Q. Please answer a question that’s been eating at me for many years as I travel between Smithton and Belleville or Waterloo. Was there really a town of some sort called Roachtown? What did it consist of and where was it exactly? Also, what about Bohleysville? I see it on Channel 2’s weather map sometimes, and I have traveled Bohleysville Road all the way to Illinois 158 west of Millstadt, but I can’t imagine where a town could have been.
— N.E., of Smithton
A. If you’d open up a map of the metro-east from 150 years ago, you would be mystified by dozens of strange-looking names.
Forman. Strassburg. Confidence. Pittsburg. They’re all there in type almost as prominent as your Collinsvilles, O’Fallons and Waterloos. Yet today there’s little trace they even existed aside from their inclusion on these old maps or in the name of an area road.
If you think about it, it may not be too hard to understand why. Back then, of course, there was no instant communication. Hitching up the horses for a trip of more than a few miles was likely a big ordeal. Towns were smaller; remember even until 1882, Belleville stopped at about West 9th Street, where West Belleville began.
So outside the bigger towns, clusters of homes or farms or even major businesses became small settlements or otherwise well-known centers of area life. Many – perhaps even most — never legally incorporated. Yet to ask directions or perhaps as a source of pride, it was nice if a name were attached to it. Often, they’d use the name of the most prominent family in the area, so I suppose we could have had a Schluetertown if, long ago, people had asked to find my relative with the orchards south of Belleville. Often, too, it may have been connected to a railroad stop, so you’ll find such places as Reeb Station and Wilderman Station. But as time went on, these areas were either annexed by the towns that survived or simply disappeared.
This perhaps best explains the rise and fall of Roachtown and Bohleysville. According to the 1881 history of St. Clair County, Roachtown was the informal name given to a small group of houses built around a business owned by Samuel Roach and his son Matthew.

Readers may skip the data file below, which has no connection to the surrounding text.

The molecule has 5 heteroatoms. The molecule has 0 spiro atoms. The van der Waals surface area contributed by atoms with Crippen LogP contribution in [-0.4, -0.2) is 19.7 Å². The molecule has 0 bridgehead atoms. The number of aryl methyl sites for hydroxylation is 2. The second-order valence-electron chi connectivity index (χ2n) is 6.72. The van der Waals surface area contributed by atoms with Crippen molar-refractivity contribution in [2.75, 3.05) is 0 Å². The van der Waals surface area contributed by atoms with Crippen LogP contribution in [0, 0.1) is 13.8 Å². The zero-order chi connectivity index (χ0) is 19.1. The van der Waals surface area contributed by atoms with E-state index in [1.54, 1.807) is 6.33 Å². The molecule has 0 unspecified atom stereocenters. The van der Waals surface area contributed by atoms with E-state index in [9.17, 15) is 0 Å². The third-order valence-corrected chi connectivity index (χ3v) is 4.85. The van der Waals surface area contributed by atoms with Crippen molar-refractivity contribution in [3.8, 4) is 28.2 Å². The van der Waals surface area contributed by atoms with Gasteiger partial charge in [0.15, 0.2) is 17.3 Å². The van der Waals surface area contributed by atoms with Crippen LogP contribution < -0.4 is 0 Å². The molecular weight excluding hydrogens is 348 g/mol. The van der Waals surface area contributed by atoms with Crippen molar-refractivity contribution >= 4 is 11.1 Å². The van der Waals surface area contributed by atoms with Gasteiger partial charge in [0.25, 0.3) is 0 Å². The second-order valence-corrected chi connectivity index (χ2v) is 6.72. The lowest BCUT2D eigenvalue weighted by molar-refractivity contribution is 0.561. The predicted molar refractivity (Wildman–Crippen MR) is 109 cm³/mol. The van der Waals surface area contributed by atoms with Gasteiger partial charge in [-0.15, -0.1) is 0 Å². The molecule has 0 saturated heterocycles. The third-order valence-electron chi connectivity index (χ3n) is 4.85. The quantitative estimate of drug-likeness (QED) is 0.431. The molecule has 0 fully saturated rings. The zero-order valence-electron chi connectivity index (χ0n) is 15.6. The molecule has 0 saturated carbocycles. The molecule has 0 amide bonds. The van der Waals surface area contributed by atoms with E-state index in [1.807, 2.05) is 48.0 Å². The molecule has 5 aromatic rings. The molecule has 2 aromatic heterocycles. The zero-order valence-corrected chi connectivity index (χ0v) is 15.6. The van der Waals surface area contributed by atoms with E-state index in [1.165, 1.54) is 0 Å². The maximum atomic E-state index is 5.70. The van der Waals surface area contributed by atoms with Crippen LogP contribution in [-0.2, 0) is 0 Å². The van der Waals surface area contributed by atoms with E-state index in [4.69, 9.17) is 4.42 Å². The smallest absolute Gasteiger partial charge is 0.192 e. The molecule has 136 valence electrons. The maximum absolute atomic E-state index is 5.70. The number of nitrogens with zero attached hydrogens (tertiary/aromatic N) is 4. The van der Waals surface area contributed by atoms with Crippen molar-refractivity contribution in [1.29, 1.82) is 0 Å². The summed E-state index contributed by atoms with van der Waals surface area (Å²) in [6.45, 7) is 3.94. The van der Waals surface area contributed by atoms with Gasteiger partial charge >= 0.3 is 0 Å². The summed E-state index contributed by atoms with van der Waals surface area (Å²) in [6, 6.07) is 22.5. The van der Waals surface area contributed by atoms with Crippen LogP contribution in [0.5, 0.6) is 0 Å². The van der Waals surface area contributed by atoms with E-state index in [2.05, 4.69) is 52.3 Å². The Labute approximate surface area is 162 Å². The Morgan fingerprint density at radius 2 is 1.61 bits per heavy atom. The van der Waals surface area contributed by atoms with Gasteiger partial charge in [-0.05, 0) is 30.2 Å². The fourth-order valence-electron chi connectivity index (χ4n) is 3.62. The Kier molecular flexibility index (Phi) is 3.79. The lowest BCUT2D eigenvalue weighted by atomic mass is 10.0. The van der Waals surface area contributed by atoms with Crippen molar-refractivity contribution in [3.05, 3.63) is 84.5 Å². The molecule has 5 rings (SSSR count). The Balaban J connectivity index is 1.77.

They had built a grist mill in 1864 and added on a saw mill three years later in the same area where their grandfather Frank had erected a mill about 60 years earlier. Old Frank apparently was apparently full of spit and vinegar. One report has him dying at 106 — four years after he challenged a Belleville merchant to a wrestling match.
The 1874 county atlas shows Roachtown as a small plot of land about a mile east of Centerville. By the time the 1901 atlas was published, Centerville had become Millstadt, and Roachtown had faded into history. Today’s maps indicate it would be on the Roachtown Road, about a mile south of Illinois 158 somewhere on a stretch north of Paule Lane.
But even though it never incorporated, Roachtown does boast the honor of being included in the book “Illinois Place Names.” Bohleysville earned no such recognition and is even less well-defined.
“I can identify the area,” Millstadt historian Glenn Schaefer told me. “It’s about a mile-long strip of ground on the Bohleysville Road where there’s a number of homes and farms on both sides of the road. Apparently, one of the residents was named Bohley, and he probably was the most prominent farmer in the area.
“There was the old Deken School located out there, too, because my mother grew up in the area. That school still exists but, unfortunately, it’s deteriorating. It’s privately owned now, but I don’t blame the people for not wanting to put a lot of money into saving it. Beyond that, though, I can’t tell you too much.”